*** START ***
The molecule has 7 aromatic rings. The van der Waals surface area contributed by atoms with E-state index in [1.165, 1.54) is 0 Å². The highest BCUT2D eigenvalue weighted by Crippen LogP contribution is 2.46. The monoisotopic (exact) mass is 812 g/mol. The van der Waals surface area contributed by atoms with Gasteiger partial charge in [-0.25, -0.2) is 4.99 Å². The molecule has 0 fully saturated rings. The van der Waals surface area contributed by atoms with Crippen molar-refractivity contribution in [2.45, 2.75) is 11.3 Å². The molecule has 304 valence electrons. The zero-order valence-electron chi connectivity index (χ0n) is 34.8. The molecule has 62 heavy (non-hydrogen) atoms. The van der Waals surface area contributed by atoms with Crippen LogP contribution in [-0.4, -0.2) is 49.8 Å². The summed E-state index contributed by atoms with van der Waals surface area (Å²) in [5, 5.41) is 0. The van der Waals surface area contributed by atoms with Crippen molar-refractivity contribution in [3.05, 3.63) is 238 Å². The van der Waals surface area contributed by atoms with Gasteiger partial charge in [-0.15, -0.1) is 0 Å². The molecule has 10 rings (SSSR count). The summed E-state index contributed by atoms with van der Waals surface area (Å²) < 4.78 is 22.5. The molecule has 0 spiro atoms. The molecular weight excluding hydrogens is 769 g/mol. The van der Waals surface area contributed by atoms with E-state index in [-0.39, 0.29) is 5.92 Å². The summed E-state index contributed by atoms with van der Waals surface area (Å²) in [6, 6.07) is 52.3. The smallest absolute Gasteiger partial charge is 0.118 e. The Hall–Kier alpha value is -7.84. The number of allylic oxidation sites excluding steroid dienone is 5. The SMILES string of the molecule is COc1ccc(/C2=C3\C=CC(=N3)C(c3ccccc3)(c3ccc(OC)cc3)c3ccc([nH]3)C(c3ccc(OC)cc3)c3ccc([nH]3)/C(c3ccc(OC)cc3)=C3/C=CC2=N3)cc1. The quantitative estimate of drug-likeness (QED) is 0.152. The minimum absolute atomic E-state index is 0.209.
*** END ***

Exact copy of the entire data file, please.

The molecule has 7 aromatic rings. The van der Waals surface area contributed by atoms with E-state index in [1.165, 1.54) is 0 Å². The highest BCUT2D eigenvalue weighted by Crippen LogP contribution is 2.46. The monoisotopic (exact) mass is 812 g/mol. The van der Waals surface area contributed by atoms with Gasteiger partial charge in [-0.25, -0.2) is 4.99 Å². The molecule has 0 fully saturated rings. The van der Waals surface area contributed by atoms with Crippen molar-refractivity contribution in [2.45, 2.75) is 11.3 Å². The molecule has 304 valence electrons. The zero-order valence-electron chi connectivity index (χ0n) is 34.8. The molecule has 62 heavy (non-hydrogen) atoms. The van der Waals surface area contributed by atoms with Crippen LogP contribution in [-0.4, -0.2) is 49.8 Å². The summed E-state index contributed by atoms with van der Waals surface area (Å²) in [5, 5.41) is 0. The van der Waals surface area contributed by atoms with Crippen molar-refractivity contribution in [3.05, 3.63) is 238 Å². The van der Waals surface area contributed by atoms with Gasteiger partial charge in [-0.15, -0.1) is 0 Å². The molecule has 10 rings (SSSR count). The summed E-state index contributed by atoms with van der Waals surface area (Å²) < 4.78 is 22.5. The molecule has 0 spiro atoms. The molecular weight excluding hydrogens is 769 g/mol. The van der Waals surface area contributed by atoms with E-state index in [-0.39, 0.29) is 5.92 Å². The summed E-state index contributed by atoms with van der Waals surface area (Å²) in [6, 6.07) is 52.3. The smallest absolute Gasteiger partial charge is 0.118 e. The Hall–Kier alpha value is -7.84. The number of allylic oxidation sites excluding steroid dienone is 5. The SMILES string of the molecule is COc1ccc(/C2=C3\C=CC(=N3)C(c3ccccc3)(c3ccc(OC)cc3)c3ccc([nH]3)C(c3ccc(OC)cc3)c3ccc([nH]3)/C(c3ccc(OC)cc3)=C3/C=CC2=N3)cc1. The quantitative estimate of drug-likeness (QED) is 0.152. The minimum absolute atomic E-state index is 0.209.